I've been playing around with pbWiki, a relatively new entrant in the lineup of free wiki hosts. I mentioned them briefly in this post about Jason looking for a wiki. So far, I'm very impressed with the service. Others seem to be as well — the front page brags of almost 6,000 other wikis created. [Aside: I would love to compare some real stats on signups and usage from all of these free wiki services.]
pbWiki is the brainchild of David Weekly, (also known for IMSmarter, and SuperHappyDevHouse.*) Actually, the first cut of pbWiki was built in less than 24 hours at the first SuperHappyDevHouse on May 28th. He started with the code from TipiWiki2 (which apparently has fallen to wiki-spam) and expanded from there.
pbWiki focuses on simplicity — as David said, “since wikis are supposed to be as simple as they could possibly be and still work, just make the experience stupid-simple.” And he has succeeded in that goal. The process of getting started couldn’t be easier. The front page is brilliant in it’s austerity. It’s a plain white page, with just a few words, five links and a two-item form. Fill in the textboxes (name and email), hit submit and, bam!, you’ve got a wiki. It’s a very gutsy choice, but I think it works well. Much like Backpack, it encourages a new user to engage very early in the process.
The design of the service is great — at least in so far as it is entirely unobtrusive. There is almost no interface chrome, and only the simplest of text-and-line buttons. The service gets out of the way in favor of the content. Like Backpack, the wiki markup is very limited, but is probably enough for basic purposes. They have also included a nice backup feature: you can download a zip of your content at anytime.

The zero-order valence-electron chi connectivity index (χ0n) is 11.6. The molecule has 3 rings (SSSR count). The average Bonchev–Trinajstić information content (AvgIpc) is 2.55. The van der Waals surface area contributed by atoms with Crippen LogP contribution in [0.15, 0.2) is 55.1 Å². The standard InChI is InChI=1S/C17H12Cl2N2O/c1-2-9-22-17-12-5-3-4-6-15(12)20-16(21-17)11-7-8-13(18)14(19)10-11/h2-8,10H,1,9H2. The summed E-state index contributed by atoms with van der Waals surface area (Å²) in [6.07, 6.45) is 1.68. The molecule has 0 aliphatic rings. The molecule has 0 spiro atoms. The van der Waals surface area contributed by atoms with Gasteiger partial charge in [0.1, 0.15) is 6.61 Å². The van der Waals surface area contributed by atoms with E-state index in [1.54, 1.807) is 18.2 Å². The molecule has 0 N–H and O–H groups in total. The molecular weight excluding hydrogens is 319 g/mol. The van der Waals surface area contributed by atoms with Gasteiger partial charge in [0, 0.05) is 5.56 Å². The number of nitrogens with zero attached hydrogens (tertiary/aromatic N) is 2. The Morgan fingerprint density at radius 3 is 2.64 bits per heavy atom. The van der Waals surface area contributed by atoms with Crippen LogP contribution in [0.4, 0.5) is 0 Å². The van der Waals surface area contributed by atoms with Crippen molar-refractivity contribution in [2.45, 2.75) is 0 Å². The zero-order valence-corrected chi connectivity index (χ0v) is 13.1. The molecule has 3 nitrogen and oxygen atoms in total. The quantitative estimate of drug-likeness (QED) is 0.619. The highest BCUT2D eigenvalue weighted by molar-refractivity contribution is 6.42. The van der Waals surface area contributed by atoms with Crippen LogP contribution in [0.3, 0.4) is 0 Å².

The business model still seems to be in flux, but it follows the same pattern that we’ve become familiar with over the past few months. The free, public wikis will have adSense ads. And pbWiki offers a premium version ($5/mo or $50/year) that gets rid of the ads, gives you more upload space and “customization capabilities.” (I wonder what this entails.)
The team behind pbWiki are doing a lot of things right. They’re do a great job of communicating with their users. They have a surprisingly active forum. They have their own wiki available, including a page detailing their change log, their todo list and active bug list. It’s low tech, but it’s very useful information.
pbWiki fits snugly into the market being defined by Schtuff, WikiSpaces, SeedWiki, editMe, Backpack and others. At this point, these products are all fairly similar (with the exception of Basecamp, who have chosen to narrow their focus somewhat). I don’t see a lot in the way of feature differentiation. I think the real challenge at this point is a) getting in front of enough people and b) convincing those people that they need a wiki in the first place. So while I’m sure all of these folks will continue to add features over the next few months, I think the battles to be won are in the marketing arena.
* SuperHappyDevHouse is an absolutely killer idea. I can’t wait until I am able to attend one. Just gotta get to SF at the right time. And buy a PowerBook, I guess.